A bit of perspective on the Stratford Shakespeare Festival

by Lynn on March 13, 2012

in The Passionate Playgoer

It was announced Saturday, March 10, that the new Artistic Director of the Stratford Shakespeare Festival is Antoni Cimolino, who will take over when Des McAnuff leaves at the end of the 2012 season.

The media has been abuzz with gush about McAnuff’s contributions to Stratford and the ‘arts’. One scribbler even called his work ‘legendary’. Even the Globe and Mail’s Michael Posner—a respected otherwise thoughtful arts journalist—seems dazzled by the flamboyance of McAnuff’s “illustrious international career.” There is no doubt, writes Posner that McAnuff’s productions “…raised the Festival’s game and restored an international luster that had been lost under his predecessor, the late Richard Monette.”¹

I beg to differ. Sorry, neither assertion bears up under scrutiny.

Des McAnuff is a noted director in the United States, whose claim to fame is limited mainly to big, glitzy, musicals—Jesus Christ Superstar, Jersey Boys, The Who’s Tommy. But almost every time he tries to direct anything more substantial than superficial, he fails. His last two shows on Broadway—The Farnsworth Invention and Guys and Dolls–were flops.

His production of the opera Faust (first at the English National Opera in London and then the Metropolitan Opera in New York) was praised for the singers but criticism for McAnuff’s direction and concept. Ditto for his musical of Zhivago in Australia.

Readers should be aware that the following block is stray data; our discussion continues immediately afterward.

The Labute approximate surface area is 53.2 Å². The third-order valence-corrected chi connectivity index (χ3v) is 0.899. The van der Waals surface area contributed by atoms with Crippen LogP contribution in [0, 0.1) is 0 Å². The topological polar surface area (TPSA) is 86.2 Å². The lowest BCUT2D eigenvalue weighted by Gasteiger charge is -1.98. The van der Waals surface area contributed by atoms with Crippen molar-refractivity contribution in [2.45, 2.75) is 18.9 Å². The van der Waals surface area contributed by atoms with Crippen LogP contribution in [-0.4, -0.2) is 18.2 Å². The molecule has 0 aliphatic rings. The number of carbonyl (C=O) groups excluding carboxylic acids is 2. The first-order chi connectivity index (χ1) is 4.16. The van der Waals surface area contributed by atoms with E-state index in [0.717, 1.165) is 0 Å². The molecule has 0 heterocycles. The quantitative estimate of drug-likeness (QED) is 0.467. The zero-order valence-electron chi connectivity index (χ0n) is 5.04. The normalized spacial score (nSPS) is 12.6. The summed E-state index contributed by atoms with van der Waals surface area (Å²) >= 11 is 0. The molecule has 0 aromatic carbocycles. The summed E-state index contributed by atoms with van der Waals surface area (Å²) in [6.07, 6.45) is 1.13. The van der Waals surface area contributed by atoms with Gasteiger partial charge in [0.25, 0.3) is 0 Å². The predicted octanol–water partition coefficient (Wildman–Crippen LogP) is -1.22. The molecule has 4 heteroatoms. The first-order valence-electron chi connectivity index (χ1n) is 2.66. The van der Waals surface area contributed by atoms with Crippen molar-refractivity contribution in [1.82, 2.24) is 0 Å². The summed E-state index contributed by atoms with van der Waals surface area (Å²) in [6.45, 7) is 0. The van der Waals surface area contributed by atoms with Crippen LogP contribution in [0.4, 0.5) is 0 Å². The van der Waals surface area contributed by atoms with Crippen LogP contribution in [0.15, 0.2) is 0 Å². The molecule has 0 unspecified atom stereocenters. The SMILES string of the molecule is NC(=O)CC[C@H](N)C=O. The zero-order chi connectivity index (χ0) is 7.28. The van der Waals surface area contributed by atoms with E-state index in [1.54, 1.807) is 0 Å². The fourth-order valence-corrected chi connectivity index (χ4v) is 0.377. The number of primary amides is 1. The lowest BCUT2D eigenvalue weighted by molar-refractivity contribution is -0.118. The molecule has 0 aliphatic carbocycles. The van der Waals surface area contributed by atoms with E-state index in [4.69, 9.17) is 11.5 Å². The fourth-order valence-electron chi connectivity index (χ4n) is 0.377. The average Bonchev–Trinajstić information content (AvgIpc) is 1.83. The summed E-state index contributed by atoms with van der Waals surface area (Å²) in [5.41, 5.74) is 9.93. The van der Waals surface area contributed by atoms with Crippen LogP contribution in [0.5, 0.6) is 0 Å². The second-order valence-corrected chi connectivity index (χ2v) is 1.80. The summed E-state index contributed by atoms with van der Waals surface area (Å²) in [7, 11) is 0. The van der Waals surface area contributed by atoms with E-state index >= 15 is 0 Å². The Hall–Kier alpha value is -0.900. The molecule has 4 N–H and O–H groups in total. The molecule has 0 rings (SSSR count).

His Stratford forays into Shakespeare are a mess: overinflated concepts at the price of substance, badly staged, ill- conceived. There was no shortage of glittering effects, but the intellectual rigour that has characterized the Festival since its founding was absent. His recent Stratford production of Twelfth Night diminished the play to a rollicking Broadway type musical, ignoring all the complexity, angst, sadness and depth.

His productions haven’t raised the festival’s game and restored an international luster. Quite the opposite. If anything, his lack of depth as a director and his unimaginative programming and care-less attitude towards the place as an Artistic Director, have made Stratford irrelevant internationally. What does it say about a place that can afford to have an absentee Artistic Director? As I have said often, you can’t do Artistic Direction by Blackberry.

The late Richard Monette may not have had an “illustrious international career” but he did manage to have 14 seasons in the black. In his first season as part of a triumvirate McAnuff had a deficit of $2.5 million. In his second season on his own, the box office limped ahead by a none-too-shattering 3%. Doing theatre that makes a profit is tough no matter the economy. Monette had 14 seasons of profit. That’s an accomplishment McAnuff doesn’t come close to.

Monette also managed to steer classical productions from Stratford to New York, twice. In 1998 he took The Miser and Much Ado About Nothing to City Centre in New York. In 2004 Monette sent King Lear (with Christopher Plummer) to Lincoln Center Theater on Broadway.

McAnuff hasn’t managed to bring any of the classical work to his natural home—Broadway. The best he could do is to take his production of Jesus Christ Superstar, a musical that is a triumph of hype over substance to Broadway. The Stratford Shakespeare Festival sends a musical to Broadway. Something is wrong with this picture.